Navigating the world of accounting can feel overwhelming as a business owner if you don’t have a good relationship with your accountant or need to solve an accountant dispute. Maintaining an advantageous partnership is crucial to the success and prosperity of any business, so you must take steps towards avoiding accountant negligence by finding someone who truly understands your needs and provides value for money.
Conversely, the long-term consequences can be daunting, and it is not easy to identify a suitable solution.
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What should my accountant be doing for me?
When you first employ an accountant, they generally supply a letter of engagement to specify the terms and conditions for their services. But apart from tax dealings and filing government reports/accounts, what other tasks could your accountant handle?
- Dealing with correspondence from HMRC and Companies House
- Registering the company for VAT when the threshold is reached
- Providing professional references
- General bookkeeping (unless you hire an independent bookkeeper or use in-house staff)
- Providing advice on tax planning
- Administering the company’s payroll, and dealing with Real Time Information requirements
So what could go wrong? As a director, have you ever experienced any of these problems? If so, here are some helpful solutions to try out to steer clear of accountant negligence.
“My accountant is not chartered”
Contrary to popular belief, you do not need a chartered accountant to prepare limited company accounts. As long as the documents are signed off by the directors and meet Companies House’s criteria for submitting them, an unqualified or part-qualified individual can assemble these records.
Utilizing the services of a firm of chartered accountants may provide various advantages, though you should be aware that they typically charge more than unqualified professionals – particularly if you only require them to carry out basic bookkeeping tasks.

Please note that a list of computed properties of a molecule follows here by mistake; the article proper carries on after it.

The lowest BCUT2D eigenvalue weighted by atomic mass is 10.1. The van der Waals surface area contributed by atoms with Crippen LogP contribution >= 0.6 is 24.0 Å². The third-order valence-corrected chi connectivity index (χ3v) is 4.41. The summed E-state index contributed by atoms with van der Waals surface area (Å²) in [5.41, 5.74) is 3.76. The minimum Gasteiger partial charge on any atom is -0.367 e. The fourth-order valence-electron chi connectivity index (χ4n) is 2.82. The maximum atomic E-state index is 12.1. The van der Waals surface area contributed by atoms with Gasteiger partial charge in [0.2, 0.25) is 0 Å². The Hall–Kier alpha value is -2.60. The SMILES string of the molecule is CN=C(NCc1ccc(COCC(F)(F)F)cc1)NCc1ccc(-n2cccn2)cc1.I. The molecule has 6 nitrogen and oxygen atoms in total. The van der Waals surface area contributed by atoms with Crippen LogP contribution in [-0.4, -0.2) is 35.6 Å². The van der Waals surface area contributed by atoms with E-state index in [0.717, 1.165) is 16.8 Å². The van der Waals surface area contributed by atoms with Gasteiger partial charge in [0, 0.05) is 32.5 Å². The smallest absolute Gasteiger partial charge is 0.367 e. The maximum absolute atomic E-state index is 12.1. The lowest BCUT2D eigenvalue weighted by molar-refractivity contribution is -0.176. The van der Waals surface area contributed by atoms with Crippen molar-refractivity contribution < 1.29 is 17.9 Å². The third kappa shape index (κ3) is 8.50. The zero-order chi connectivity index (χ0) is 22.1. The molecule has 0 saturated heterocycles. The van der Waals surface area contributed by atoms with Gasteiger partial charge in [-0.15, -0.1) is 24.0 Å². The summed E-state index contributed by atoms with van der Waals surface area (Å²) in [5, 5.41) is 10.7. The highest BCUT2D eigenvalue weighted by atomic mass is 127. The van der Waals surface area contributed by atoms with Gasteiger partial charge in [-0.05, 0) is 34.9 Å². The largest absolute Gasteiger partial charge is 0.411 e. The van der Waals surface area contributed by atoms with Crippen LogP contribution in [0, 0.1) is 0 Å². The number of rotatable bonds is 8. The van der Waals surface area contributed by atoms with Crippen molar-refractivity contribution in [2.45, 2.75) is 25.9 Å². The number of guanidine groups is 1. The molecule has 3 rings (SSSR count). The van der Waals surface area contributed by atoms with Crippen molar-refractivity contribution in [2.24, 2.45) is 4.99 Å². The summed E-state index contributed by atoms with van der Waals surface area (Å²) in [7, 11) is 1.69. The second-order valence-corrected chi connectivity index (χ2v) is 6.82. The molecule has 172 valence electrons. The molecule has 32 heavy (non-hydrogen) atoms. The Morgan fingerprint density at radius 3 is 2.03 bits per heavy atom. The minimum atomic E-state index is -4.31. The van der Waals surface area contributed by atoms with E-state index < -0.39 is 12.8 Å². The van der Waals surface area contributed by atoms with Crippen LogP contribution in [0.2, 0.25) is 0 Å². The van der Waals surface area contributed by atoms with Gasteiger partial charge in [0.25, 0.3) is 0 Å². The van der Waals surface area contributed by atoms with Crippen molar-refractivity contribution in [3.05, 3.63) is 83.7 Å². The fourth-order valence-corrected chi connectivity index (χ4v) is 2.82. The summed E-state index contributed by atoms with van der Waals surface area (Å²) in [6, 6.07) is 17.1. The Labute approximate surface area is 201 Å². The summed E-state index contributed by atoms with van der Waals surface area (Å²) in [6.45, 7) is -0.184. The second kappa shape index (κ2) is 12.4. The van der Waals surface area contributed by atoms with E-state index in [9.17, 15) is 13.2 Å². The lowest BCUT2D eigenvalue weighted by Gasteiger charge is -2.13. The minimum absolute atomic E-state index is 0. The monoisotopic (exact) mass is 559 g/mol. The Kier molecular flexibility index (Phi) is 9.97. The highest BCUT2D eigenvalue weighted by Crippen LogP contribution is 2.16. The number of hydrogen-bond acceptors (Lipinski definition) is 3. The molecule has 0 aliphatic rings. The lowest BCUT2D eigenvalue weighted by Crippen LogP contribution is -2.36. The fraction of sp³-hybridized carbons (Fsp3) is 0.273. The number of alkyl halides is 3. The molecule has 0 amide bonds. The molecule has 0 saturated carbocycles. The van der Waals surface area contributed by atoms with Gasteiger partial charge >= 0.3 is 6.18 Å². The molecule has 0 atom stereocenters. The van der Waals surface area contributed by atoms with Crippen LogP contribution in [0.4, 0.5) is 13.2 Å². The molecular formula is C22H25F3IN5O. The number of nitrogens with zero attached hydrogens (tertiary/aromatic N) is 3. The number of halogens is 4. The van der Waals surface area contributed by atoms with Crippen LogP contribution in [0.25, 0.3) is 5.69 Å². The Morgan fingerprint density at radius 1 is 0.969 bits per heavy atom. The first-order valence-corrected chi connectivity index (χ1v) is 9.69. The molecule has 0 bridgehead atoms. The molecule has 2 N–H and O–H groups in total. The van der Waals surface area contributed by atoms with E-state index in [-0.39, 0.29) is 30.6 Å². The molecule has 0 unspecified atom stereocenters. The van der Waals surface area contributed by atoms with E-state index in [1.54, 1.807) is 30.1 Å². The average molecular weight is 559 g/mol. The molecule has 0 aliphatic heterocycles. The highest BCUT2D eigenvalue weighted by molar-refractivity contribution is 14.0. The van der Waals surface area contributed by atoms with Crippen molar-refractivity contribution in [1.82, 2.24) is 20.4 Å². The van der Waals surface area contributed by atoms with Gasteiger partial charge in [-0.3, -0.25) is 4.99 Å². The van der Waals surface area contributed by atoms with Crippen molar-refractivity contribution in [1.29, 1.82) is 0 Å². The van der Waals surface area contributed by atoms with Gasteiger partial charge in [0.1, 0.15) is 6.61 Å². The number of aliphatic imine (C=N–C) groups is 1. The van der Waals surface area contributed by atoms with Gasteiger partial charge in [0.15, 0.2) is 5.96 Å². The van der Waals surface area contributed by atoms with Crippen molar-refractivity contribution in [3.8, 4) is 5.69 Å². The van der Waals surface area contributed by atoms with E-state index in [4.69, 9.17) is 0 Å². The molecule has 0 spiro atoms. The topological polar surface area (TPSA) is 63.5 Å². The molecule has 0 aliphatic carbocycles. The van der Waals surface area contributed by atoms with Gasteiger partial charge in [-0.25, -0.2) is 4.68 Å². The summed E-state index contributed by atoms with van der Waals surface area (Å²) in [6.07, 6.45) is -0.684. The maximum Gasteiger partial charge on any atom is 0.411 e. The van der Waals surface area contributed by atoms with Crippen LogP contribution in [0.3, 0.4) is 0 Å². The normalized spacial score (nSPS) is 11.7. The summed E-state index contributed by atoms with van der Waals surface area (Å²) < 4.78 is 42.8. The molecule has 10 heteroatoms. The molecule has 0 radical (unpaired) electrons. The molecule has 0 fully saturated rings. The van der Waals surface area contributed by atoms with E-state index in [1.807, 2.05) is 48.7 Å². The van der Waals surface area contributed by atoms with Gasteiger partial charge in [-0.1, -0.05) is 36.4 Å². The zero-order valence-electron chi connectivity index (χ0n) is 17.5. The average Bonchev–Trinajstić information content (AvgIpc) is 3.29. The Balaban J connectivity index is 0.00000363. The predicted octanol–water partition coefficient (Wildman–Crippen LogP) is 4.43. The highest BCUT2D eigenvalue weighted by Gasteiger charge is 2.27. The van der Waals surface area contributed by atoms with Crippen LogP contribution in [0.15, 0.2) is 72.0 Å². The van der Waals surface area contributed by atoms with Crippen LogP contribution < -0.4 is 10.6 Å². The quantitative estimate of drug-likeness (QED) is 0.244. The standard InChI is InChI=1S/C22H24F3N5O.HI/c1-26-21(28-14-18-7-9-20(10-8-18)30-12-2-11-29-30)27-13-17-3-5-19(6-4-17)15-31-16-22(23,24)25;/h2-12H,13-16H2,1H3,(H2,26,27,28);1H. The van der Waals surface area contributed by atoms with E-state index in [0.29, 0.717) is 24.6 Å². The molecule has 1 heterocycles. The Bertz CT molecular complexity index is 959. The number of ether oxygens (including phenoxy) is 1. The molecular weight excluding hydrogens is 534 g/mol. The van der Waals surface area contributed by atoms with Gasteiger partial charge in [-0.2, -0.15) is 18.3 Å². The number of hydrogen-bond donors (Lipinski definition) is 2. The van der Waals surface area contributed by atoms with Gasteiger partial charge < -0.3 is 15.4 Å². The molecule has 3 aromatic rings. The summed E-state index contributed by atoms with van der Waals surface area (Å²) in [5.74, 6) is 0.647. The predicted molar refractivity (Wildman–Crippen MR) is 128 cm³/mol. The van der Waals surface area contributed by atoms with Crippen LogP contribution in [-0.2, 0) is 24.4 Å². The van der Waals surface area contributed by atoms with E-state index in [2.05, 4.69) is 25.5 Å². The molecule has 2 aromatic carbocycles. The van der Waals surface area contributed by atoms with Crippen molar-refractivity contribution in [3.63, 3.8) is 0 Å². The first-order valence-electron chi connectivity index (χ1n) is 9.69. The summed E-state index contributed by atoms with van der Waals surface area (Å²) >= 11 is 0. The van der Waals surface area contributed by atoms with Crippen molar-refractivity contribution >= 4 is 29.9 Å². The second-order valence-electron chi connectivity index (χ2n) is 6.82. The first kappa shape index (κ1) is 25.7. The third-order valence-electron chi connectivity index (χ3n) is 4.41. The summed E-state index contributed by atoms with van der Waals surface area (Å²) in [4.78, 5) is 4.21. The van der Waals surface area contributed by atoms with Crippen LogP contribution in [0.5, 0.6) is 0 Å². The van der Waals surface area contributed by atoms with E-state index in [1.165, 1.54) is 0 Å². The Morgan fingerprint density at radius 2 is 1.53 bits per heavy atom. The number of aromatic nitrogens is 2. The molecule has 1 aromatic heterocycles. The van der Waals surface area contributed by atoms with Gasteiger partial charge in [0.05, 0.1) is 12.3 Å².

“My accountant charges too much”
The fee an accountant charges for their service is often contingent on the business’s design, how orderly your financial documents are organised, and if you conduct any financial management internally.
If you are worried about your accountant’s fees, be sure to take a look at their fee structure. If it is based on hourly rates, then you may be paying too much for services like bookkeeping – which can easily be done in-house if you have the staff with the qualifications and abilities necessary. Investing in financial administration internally will save money over hiring an outside company or professional to do this type of work.
You could also opt for a fixed fee arrangement so that you can stay up-to-date on your accountant’s fees and have peace of mind about the services provided.
“Should I change my accountant?”
If you’ve been unhappy with your accountant for a while, or if an unfortunate mistake has caused financial hardship, it may be time to switch. While this can seem daunting, making the move will ultimately prove beneficial in the long run as finding a more suitable option that adds value is sure to bring rewards. Switching accountants isn’t complicated either!
How to change your accountant?